Elliott Landy, the celebrated rock and roll photographer whose portraits grace the covers of both Bob Dylan’s Nashville Skyline and Van Morrison’s Moondance, is also responsible for the cover for The Band’s second, eponymous album. In 1968, aspiring photojournalist Elliott Landy was documenting the underground music culture in New York City, when Bob Dylan’s manager, Albert Grossman, offered him exclusive access to photograph The Band during the recording of their first two seminal albums. Landy’s images of The Band documented the music scene during the classic rock-and-roll period and he soon became one of the first music photographers to be recognised as an “artist.”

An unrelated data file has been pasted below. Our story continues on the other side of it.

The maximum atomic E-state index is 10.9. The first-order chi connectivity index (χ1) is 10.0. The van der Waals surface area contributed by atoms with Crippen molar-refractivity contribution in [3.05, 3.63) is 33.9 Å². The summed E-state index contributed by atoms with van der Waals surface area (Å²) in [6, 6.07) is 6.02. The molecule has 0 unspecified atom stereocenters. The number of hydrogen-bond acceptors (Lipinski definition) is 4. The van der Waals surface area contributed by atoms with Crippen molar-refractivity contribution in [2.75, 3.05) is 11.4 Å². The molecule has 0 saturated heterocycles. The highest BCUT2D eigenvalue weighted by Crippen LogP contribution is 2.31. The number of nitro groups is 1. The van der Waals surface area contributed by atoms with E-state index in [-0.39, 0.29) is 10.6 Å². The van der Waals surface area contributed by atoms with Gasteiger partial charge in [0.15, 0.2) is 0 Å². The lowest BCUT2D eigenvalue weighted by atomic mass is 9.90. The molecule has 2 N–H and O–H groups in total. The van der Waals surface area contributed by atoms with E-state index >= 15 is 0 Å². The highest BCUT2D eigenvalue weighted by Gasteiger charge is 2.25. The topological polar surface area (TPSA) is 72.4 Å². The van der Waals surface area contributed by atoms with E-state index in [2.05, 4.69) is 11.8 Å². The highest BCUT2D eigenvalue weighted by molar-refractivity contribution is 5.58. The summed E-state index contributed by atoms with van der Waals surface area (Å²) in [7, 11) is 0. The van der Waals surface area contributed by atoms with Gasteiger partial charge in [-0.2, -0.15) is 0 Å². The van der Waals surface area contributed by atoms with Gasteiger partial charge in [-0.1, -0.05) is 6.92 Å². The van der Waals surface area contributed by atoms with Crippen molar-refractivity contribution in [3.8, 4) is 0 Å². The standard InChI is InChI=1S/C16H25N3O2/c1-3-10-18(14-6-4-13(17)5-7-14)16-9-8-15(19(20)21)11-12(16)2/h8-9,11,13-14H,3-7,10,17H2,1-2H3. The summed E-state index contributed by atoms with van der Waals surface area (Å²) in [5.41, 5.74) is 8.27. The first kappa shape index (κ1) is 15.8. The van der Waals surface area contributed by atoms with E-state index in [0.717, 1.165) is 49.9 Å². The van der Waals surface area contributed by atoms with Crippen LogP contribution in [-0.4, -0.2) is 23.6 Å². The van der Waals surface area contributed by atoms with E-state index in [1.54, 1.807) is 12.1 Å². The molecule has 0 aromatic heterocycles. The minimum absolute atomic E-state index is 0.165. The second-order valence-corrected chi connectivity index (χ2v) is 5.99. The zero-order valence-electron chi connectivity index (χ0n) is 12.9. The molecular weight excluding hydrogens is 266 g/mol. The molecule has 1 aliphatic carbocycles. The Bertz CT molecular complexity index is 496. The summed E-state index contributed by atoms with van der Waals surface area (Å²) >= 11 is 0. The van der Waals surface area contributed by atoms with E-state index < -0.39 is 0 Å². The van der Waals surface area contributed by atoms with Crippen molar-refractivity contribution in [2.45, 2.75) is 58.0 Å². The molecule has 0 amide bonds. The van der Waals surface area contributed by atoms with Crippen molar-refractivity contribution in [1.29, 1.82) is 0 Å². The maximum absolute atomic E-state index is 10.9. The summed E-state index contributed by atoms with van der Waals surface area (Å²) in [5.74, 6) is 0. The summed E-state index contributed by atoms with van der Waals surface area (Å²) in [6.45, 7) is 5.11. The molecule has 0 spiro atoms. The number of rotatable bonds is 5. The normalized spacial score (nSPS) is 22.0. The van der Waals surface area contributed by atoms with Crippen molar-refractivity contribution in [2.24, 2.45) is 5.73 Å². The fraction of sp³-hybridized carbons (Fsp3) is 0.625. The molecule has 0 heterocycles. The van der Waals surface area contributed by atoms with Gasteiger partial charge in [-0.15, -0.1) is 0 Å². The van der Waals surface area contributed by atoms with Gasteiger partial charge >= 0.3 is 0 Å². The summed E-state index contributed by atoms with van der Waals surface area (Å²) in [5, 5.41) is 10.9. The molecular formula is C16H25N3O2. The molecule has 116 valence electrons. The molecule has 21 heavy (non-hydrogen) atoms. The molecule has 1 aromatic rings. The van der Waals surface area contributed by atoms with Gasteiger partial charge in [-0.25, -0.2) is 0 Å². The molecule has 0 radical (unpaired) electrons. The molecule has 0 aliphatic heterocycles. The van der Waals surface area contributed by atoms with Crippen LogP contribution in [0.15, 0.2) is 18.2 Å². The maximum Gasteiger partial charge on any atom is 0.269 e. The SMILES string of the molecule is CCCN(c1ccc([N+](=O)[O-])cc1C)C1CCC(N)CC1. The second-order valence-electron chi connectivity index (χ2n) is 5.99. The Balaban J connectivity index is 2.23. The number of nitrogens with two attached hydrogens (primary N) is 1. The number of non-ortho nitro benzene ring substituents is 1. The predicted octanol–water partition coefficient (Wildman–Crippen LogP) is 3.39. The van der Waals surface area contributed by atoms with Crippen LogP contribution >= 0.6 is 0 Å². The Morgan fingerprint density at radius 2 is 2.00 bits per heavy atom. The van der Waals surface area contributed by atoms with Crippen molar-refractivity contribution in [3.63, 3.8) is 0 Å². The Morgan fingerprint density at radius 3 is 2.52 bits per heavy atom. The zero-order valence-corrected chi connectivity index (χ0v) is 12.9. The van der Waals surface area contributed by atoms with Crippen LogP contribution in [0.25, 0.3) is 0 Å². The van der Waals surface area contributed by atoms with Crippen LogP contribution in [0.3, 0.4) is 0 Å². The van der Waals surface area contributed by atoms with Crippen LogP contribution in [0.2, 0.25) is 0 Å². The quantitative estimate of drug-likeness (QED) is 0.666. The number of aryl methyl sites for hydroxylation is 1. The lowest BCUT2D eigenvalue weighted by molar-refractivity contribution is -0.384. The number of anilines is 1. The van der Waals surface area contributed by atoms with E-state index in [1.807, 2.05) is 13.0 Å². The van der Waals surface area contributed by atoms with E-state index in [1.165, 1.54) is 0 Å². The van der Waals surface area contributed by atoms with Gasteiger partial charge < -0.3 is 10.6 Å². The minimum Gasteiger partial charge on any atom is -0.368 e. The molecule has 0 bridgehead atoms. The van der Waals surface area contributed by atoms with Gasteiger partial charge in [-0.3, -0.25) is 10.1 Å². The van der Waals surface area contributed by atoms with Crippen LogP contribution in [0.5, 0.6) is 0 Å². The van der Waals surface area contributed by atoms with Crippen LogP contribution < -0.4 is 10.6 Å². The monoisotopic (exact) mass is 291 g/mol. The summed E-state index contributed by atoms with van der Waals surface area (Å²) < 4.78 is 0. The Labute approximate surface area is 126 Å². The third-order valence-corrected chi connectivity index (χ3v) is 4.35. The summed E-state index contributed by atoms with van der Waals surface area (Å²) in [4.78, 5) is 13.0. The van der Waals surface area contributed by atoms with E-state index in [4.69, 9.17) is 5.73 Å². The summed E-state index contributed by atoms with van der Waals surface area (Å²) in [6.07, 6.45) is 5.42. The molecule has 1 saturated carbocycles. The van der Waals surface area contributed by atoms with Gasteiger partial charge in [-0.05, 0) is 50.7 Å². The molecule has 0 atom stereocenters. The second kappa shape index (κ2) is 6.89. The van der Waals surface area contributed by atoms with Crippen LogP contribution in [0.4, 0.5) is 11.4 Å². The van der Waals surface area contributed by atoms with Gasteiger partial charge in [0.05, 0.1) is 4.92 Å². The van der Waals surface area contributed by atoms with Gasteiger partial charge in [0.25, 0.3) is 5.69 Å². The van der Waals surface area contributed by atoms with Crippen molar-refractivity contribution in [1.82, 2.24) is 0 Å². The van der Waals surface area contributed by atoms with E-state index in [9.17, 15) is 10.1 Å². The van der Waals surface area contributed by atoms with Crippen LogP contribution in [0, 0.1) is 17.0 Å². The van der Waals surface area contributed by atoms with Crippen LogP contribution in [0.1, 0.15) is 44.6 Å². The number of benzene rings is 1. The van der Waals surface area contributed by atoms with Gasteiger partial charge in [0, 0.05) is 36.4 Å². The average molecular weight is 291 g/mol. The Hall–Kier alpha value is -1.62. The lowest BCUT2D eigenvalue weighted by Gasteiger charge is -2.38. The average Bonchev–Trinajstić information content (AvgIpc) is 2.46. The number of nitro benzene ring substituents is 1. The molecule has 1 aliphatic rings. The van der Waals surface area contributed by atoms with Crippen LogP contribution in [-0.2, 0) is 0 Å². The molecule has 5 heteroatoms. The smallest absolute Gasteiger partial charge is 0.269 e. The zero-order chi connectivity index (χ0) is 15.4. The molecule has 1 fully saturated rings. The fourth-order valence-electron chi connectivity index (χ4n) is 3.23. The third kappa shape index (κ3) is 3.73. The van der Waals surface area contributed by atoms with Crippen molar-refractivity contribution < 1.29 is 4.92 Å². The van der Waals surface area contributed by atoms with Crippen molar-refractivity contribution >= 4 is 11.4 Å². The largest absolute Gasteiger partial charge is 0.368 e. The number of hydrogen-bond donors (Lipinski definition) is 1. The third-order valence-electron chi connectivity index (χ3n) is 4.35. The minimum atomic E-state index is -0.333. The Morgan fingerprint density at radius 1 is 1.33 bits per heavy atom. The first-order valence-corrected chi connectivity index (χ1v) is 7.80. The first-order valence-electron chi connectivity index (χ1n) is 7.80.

Once in a while a photographer gains the trust of an artist or a band, and his work fuses with that of the artist in such a way that the two become united in the public consciousness. Landy’s privileged relationship granted him unprecedented access and enabled him to capture one of the most enigmatic bands as they created a new genre of music. In 1968, “Americana” was played by six musicians in the town of Woodstock; Bob Dylan and a group called The Hawks. They had been The Hawks for five years when Dylan pulled them out of a Tony Mart’s dive bar on the Jersey Shore and asked them be his band, later changing their name to The Band. The Band were instrumental in Dylan’s progression from folk to electric, with both parties providing a significant influence on each musical styles.